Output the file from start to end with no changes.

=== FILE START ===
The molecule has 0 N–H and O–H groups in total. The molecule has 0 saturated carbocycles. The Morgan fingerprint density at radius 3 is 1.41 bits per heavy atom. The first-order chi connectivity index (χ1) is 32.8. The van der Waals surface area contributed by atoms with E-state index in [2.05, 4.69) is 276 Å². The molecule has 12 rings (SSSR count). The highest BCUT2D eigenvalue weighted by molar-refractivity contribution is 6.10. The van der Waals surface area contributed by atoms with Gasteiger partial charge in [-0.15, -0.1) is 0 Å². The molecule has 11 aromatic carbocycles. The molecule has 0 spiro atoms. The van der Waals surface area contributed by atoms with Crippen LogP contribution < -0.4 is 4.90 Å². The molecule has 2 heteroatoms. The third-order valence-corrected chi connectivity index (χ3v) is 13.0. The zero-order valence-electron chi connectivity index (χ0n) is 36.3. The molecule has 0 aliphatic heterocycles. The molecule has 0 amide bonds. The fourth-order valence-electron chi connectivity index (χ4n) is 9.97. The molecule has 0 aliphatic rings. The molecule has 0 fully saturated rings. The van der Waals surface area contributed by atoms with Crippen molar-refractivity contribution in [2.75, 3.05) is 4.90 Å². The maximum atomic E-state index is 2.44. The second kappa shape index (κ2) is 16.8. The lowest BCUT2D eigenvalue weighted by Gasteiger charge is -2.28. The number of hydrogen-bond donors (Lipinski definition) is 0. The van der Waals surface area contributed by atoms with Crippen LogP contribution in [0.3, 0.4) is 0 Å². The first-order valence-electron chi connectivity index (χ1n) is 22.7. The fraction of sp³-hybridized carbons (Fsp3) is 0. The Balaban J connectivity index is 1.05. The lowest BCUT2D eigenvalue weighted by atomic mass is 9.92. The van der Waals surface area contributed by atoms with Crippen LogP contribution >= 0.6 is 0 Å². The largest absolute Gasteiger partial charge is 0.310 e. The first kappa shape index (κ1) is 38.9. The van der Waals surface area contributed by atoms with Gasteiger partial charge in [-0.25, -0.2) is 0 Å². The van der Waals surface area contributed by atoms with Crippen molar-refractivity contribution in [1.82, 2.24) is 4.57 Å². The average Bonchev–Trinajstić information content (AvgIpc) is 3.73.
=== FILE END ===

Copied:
The molecule has 0 N–H and O–H groups in total. The molecule has 0 saturated carbocycles. The Morgan fingerprint density at radius 3 is 1.41 bits per heavy atom. The first-order chi connectivity index (χ1) is 32.8. The van der Waals surface area contributed by atoms with E-state index in [2.05, 4.69) is 276 Å². The molecule has 12 rings (SSSR count). The highest BCUT2D eigenvalue weighted by molar-refractivity contribution is 6.10. The van der Waals surface area contributed by atoms with Gasteiger partial charge in [-0.15, -0.1) is 0 Å². The molecule has 11 aromatic carbocycles. The molecule has 0 spiro atoms. The van der Waals surface area contributed by atoms with Crippen LogP contribution < -0.4 is 4.90 Å². The molecule has 2 heteroatoms. The third-order valence-corrected chi connectivity index (χ3v) is 13.0. The zero-order valence-electron chi connectivity index (χ0n) is 36.3. The molecule has 0 aliphatic heterocycles. The molecule has 0 amide bonds. The fourth-order valence-electron chi connectivity index (χ4n) is 9.97. The molecule has 0 aliphatic rings. The molecule has 0 fully saturated rings. The van der Waals surface area contributed by atoms with Crippen molar-refractivity contribution in [2.75, 3.05) is 4.90 Å². The maximum atomic E-state index is 2.44. The second kappa shape index (κ2) is 16.8. The lowest BCUT2D eigenvalue weighted by Gasteiger charge is -2.28. The number of hydrogen-bond donors (Lipinski definition) is 0. The van der Waals surface area contributed by atoms with Crippen LogP contribution in [0.3, 0.4) is 0 Å². The first-order valence-electron chi connectivity index (χ1n) is 22.7. The fraction of sp³-hybridized carbons (Fsp3) is 0. The Balaban J connectivity index is 1.05. The lowest BCUT2D eigenvalue weighted by atomic mass is 9.92. The van der Waals surface area contributed by atoms with Crippen LogP contribution >= 0.6 is 0 Å². The largest absolute Gasteiger partial charge is 0.310 e. The first kappa shape index (κ1) is 38.9. The van der Waals surface area contributed by atoms with Gasteiger partial charge in [-0.25, -0.2) is 0 Å². The van der Waals surface area contributed by atoms with Crippen molar-refractivity contribution in [1.82, 2.24) is 4.57 Å². The average Bonchev–Trinajstić information content (AvgIpc) is 3.73.